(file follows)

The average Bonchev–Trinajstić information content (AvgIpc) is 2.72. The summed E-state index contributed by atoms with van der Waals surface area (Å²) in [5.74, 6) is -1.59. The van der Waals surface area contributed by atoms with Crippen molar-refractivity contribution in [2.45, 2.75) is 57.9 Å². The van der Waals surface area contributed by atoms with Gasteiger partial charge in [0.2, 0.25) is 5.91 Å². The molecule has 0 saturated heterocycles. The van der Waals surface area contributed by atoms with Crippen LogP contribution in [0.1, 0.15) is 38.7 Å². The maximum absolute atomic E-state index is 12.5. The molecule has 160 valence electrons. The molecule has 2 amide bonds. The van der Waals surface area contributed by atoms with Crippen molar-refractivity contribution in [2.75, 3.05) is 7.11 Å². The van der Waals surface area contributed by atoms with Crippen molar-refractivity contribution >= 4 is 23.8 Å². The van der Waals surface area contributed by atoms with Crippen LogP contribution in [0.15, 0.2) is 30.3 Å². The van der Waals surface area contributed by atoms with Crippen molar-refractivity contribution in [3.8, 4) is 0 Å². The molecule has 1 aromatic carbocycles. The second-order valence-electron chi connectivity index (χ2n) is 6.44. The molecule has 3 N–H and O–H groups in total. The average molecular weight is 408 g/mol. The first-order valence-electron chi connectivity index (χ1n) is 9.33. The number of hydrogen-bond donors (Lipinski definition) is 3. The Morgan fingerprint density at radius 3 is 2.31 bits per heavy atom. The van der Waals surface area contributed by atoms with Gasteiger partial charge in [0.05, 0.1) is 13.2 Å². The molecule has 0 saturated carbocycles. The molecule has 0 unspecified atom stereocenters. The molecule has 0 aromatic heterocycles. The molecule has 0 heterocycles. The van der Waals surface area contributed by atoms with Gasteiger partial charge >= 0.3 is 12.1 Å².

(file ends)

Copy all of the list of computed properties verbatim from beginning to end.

The average Bonchev–Trinajstić information content (AvgIpc) is 2.72. The summed E-state index contributed by atoms with van der Waals surface area (Å²) in [5.74, 6) is -1.59. The van der Waals surface area contributed by atoms with Crippen molar-refractivity contribution in [2.45, 2.75) is 57.9 Å². The van der Waals surface area contributed by atoms with Gasteiger partial charge in [0.2, 0.25) is 5.91 Å². The molecule has 0 saturated heterocycles. The van der Waals surface area contributed by atoms with Crippen LogP contribution in [0.1, 0.15) is 38.7 Å². The maximum absolute atomic E-state index is 12.5. The molecule has 160 valence electrons. The molecule has 2 amide bonds. The van der Waals surface area contributed by atoms with Crippen molar-refractivity contribution in [2.75, 3.05) is 7.11 Å². The van der Waals surface area contributed by atoms with Crippen molar-refractivity contribution >= 4 is 23.8 Å². The van der Waals surface area contributed by atoms with Crippen LogP contribution in [0.15, 0.2) is 30.3 Å². The van der Waals surface area contributed by atoms with Crippen molar-refractivity contribution in [3.8, 4) is 0 Å². The molecule has 1 aromatic carbocycles. The second-order valence-electron chi connectivity index (χ2n) is 6.44. The molecule has 3 N–H and O–H groups in total. The average molecular weight is 408 g/mol. The first-order valence-electron chi connectivity index (χ1n) is 9.33. The number of hydrogen-bond donors (Lipinski definition) is 3. The Morgan fingerprint density at radius 3 is 2.31 bits per heavy atom. The van der Waals surface area contributed by atoms with Gasteiger partial charge in [0.05, 0.1) is 13.2 Å². The molecule has 0 saturated carbocycles. The molecule has 0 unspecified atom stereocenters. The molecule has 0 aromatic heterocycles. The molecule has 0 heterocycles. The van der Waals surface area contributed by atoms with Gasteiger partial charge >= 0.3 is 12.1 Å².